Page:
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Many external declarations in the OCaml standard library have a % at the beginning of the function name, such as the definition of int_of_float:

external int_of_float : float -> int = "%intoffloat"

What does the '%' mean?

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2 Answers 2

up vote 7 down vote accepted

There's a lot of %foo special primitives hiding in the compiler. I think the best list is available in bytecomp/translcore.ml, in the ocaml compiler sources. Let's see how many I can list here:

  • Comparisons: %equal, %notequal, %lessthan, %greaterthan, %lessequal, %greaterequal, %compare

These comparisons have specialized versions for int, float, string, nativeint, int32 and int64, and will auto-specialize if the types are known at compile-time.

  • Other primitives: %identity, %ignore, %field0, %field1, %setfield0, %makeblock, %makemutable, %raise, %incr, %decr, %seqand, %seqor, %boolnot
  • Int ops: %negint, %succint, %predint, %addint, %subint, %mulint, %divint, %modint, %andint, %orint, %xorint, %lslint, %lsrint, %asrint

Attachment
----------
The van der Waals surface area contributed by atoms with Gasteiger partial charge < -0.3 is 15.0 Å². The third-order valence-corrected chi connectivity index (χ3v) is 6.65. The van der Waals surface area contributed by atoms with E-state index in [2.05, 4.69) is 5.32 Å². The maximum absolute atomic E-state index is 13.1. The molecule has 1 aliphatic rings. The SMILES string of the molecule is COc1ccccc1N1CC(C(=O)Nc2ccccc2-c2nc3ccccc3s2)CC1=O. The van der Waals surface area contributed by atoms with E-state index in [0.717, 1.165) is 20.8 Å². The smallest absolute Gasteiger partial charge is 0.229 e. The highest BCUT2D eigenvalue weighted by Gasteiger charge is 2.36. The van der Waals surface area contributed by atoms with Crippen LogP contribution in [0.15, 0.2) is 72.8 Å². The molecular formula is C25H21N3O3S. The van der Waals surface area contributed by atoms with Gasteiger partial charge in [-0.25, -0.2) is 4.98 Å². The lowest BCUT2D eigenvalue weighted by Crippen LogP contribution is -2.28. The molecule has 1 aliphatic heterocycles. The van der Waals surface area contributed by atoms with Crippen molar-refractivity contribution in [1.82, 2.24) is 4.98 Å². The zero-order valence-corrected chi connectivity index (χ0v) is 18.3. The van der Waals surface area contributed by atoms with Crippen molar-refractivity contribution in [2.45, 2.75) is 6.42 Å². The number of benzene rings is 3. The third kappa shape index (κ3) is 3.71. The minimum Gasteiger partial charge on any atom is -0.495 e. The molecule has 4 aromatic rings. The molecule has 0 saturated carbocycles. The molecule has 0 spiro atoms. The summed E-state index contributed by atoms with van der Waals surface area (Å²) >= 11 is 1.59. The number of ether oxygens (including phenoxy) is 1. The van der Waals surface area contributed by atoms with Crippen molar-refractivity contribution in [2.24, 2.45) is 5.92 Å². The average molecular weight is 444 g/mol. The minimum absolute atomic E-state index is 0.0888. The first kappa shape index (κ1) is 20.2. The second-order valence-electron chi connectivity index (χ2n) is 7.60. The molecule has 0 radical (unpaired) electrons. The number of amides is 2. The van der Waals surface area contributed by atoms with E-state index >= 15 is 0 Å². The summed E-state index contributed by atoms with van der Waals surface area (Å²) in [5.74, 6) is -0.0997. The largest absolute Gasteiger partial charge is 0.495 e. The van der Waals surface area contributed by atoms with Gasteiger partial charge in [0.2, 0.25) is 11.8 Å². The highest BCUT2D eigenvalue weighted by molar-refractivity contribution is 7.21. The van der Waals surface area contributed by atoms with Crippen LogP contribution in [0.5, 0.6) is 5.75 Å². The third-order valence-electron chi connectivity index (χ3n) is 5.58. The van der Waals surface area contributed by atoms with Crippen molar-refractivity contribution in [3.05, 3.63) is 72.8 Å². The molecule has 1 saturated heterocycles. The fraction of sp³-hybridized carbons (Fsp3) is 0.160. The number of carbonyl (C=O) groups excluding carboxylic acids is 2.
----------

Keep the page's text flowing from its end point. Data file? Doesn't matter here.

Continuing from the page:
• Int comparators (??): %eq, %noteq, %ltint, %leint, %gtint, %geint
  • Float ops: %intoffloat, %floatofint, %negfloat, %absfloat, %addfloat, %subfloat, %mulfloat, %divfloat
  • Float comparators: %eqfloat, %noteqfloat, %ltfloat, %lefloat, %gtfloat, %gefloat
  • String ops: %string_length, %string_safe_get, %string_safe_set, %string_unsafe_get, %string_unsafe_set
  • Array ops: %array_length, %array_safe_get, %array_safe_set, %array_unsafe_get, %array_unsafe_set
  • Object manipulation: %obj_size, %obj_field, %obj_set_field, %obj_is_int
  • Lazy: %lazy_force
  • Nativeint,int32,int64 ops: %{nativeint,int32,int64}: _of_int, _to_int, _neg, _add, _sub, _mul, _div, _mod, _and, _or, _xor, _lsl, _lsr, _asr
  • Int conversions: %nativeint_{of,to}_int32, int64_{of,to}_int32, int64_{of,to}_nativeint
  • Bigarray operations: %caml_ba_ref_{1,2,3}, %caml_ba_set_{1,2,3}, %caml_ba_unsafe_ref_{1,2,3}, %caml_ba_unsafe_set_{1,2,3}
  • Object Oriented: %send, %sendself, %sendcache

That's all I can find.

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external with % are special external, that will be handled specially by the compiler. For example, with int_of_float, ocamlc will compile it into a call of some C function, but with ocamlopt, it will compile it into some special assembler opcode that transform double to integer.

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I was wondering if it might be something like that. Do you know if this feature and the available magic names are documented anywhere? –  Michael Ekstrand Dec 16 '09 at 21:26

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